• National Theatre, 535 Tremont St., Boston MA; 3500 seats; opened 1911; demolished 1997
  • Plymouth Theatre (later the Gary Cinema), 125 Eliot St. (later renamed Stuart St.), Boston MA; 1464 seats; opened 16 October 1911; demolished 1978[12]
  • Eagle Theatre, 2227 Washington St., Roxbury MA; opened 1912[7]
  • Gordon's Olympia Theatre (later the Pilgrim), 658 Washington St., Boston MA; 1892 seats; opened 6 May 1912; demolished 1996[13]
  • Modern Theatre, 523 Washington St., Boston MA; opened 1913
  • Cort Theatre (later the Park Square, then the Selwyn), Park Square, Boston MA; 1200 seats; opened 1913; demolished[10]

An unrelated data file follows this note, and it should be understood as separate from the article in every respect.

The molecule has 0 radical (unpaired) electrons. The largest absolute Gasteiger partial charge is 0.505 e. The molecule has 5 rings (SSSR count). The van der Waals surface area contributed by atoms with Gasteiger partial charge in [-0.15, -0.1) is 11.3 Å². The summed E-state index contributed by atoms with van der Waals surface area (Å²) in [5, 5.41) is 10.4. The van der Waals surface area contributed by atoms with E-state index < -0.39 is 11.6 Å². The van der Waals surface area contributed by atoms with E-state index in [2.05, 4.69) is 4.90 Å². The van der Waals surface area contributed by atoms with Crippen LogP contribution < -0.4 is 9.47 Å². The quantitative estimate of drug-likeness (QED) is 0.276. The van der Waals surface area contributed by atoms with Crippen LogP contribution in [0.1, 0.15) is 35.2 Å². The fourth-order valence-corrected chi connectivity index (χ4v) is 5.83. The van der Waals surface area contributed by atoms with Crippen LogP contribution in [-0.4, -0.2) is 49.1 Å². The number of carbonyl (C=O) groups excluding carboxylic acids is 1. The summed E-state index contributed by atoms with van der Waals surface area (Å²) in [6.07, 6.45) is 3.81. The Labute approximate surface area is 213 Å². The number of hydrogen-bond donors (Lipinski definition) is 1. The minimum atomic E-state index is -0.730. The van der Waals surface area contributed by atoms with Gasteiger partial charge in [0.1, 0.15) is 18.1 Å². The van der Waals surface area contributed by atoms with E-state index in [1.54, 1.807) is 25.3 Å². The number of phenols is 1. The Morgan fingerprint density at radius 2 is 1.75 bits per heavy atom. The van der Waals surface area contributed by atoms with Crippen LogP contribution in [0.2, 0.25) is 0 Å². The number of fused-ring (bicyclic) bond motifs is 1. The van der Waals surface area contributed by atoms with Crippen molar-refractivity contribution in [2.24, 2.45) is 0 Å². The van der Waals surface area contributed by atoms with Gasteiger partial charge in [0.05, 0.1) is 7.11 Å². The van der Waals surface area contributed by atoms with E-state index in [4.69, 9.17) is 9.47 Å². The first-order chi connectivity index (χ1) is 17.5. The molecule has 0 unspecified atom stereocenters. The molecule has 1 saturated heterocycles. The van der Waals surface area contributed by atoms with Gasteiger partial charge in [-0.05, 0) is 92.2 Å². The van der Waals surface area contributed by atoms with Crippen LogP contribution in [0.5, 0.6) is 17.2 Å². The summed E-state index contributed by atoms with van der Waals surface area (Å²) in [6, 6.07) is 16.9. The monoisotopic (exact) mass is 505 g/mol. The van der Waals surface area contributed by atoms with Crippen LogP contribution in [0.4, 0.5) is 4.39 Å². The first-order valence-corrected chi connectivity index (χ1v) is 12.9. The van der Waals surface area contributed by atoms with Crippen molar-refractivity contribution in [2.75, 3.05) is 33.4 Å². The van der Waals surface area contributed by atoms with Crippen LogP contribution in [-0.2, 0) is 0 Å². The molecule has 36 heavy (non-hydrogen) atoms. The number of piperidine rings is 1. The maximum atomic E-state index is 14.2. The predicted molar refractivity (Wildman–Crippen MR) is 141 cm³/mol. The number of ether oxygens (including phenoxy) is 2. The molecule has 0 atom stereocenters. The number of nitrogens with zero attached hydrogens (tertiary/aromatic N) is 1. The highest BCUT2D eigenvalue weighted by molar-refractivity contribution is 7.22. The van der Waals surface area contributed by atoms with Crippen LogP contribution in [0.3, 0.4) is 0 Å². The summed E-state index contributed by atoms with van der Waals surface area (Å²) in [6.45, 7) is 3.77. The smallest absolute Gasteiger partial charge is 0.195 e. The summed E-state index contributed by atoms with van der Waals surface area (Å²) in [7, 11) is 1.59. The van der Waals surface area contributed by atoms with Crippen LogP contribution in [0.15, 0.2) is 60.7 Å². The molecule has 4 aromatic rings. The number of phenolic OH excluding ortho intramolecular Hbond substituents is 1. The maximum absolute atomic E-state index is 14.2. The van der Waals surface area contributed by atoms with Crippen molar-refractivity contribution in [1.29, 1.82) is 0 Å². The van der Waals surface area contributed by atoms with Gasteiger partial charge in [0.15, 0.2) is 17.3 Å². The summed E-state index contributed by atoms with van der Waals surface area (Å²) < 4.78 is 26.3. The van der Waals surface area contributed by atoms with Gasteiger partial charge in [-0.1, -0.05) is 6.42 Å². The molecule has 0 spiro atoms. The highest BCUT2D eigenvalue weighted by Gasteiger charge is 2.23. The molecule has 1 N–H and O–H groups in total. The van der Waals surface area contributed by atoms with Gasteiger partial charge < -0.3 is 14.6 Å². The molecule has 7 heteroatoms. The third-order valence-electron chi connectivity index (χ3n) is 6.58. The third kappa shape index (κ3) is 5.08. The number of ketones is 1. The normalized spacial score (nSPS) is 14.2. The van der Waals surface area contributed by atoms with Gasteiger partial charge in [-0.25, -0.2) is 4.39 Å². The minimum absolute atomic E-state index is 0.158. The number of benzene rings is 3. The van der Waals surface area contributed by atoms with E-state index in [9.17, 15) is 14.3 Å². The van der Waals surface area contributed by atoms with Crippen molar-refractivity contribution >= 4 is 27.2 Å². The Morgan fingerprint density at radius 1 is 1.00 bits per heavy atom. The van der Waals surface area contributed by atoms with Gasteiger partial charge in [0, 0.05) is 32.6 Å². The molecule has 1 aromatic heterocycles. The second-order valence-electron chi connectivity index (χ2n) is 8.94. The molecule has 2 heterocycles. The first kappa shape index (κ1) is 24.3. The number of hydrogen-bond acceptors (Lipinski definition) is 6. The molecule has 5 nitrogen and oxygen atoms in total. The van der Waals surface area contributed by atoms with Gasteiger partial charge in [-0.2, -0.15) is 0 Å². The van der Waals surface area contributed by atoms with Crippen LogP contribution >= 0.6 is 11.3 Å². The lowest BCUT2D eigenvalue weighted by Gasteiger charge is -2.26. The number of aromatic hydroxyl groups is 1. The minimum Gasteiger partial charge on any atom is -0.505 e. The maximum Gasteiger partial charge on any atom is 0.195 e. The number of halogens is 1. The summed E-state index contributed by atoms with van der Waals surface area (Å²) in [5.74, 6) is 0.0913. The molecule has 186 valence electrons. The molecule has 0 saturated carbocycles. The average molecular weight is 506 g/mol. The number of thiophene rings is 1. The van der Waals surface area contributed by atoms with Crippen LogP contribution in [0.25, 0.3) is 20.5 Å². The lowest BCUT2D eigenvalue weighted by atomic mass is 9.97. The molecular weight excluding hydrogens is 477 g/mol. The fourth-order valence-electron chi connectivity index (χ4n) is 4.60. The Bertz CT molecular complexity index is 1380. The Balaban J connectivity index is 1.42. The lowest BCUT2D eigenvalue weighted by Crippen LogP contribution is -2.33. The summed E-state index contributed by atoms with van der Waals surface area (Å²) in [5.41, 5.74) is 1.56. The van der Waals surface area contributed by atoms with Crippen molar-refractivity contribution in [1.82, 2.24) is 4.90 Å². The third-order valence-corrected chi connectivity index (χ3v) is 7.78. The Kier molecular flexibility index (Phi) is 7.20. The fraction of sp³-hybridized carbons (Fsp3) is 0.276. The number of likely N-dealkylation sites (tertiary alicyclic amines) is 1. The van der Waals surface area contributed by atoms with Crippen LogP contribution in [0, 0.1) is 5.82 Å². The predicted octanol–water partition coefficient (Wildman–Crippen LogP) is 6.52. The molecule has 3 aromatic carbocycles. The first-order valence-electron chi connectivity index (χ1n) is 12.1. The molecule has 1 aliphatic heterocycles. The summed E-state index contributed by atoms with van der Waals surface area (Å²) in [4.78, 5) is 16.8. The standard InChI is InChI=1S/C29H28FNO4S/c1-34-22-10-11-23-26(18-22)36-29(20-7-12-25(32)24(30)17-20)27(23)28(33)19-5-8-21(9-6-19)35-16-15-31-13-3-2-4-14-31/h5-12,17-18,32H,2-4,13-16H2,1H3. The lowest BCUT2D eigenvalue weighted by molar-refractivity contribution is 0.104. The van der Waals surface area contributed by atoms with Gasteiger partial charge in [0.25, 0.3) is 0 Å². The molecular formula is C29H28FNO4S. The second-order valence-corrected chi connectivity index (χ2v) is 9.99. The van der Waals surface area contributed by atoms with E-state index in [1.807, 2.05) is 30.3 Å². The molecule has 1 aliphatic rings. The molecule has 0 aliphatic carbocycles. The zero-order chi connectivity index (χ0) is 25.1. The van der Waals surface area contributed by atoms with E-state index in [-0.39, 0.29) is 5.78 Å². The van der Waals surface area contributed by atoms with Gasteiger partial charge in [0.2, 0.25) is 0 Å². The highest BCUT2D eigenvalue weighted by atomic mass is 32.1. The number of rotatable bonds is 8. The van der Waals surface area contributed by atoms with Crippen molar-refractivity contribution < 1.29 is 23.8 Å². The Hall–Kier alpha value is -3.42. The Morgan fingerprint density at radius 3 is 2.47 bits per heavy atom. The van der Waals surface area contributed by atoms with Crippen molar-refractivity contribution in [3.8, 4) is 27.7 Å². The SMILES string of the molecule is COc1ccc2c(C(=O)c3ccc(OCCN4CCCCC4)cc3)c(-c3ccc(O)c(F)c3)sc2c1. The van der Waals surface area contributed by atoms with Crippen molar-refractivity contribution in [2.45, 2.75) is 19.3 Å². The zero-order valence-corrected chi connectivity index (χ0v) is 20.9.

• Beacon Theatre (later the Beacon Hill), 47-53 Tremont St., Boston MA; 500 seats; opened 1913; demolished 1970
  • Gordon's Scollay Square Olympia Theatre, 56 Scollay Square (4 Tremont Row), Boston MA; 2538 seats; opened 17 November 1913; demolished 1962[13]
  • Ye Wilbur Theatre, 250-252 Tremont St., Boston MA; 1227 seats; opened April 1914[12]
  • Broadway Theatre, 420 W. Broadway, South Boston MA; 1777 seats; opened 1920[9]
  • Criterion Theatre, 1122 Columbus Ave., Roxbury MA; 749 seats; opened 1921; demolished in the 1960s[7]
  • Jamaica Theatre, 413 Centre St, Jamaica Plain MA; 1938 seats; opened 1922; demolished in the 1960s[9][7]
  • Capitol Theatre, Tremont St., Boston MA; opened 1924[7]
  • Metropolitan Theatre (later the Music Hall, then the Wang), Tremont St., Boston MA; 4407 seats; opened 26 October 1925
  • Sun Building, Kearney Square, Lowell MA; 1912-1914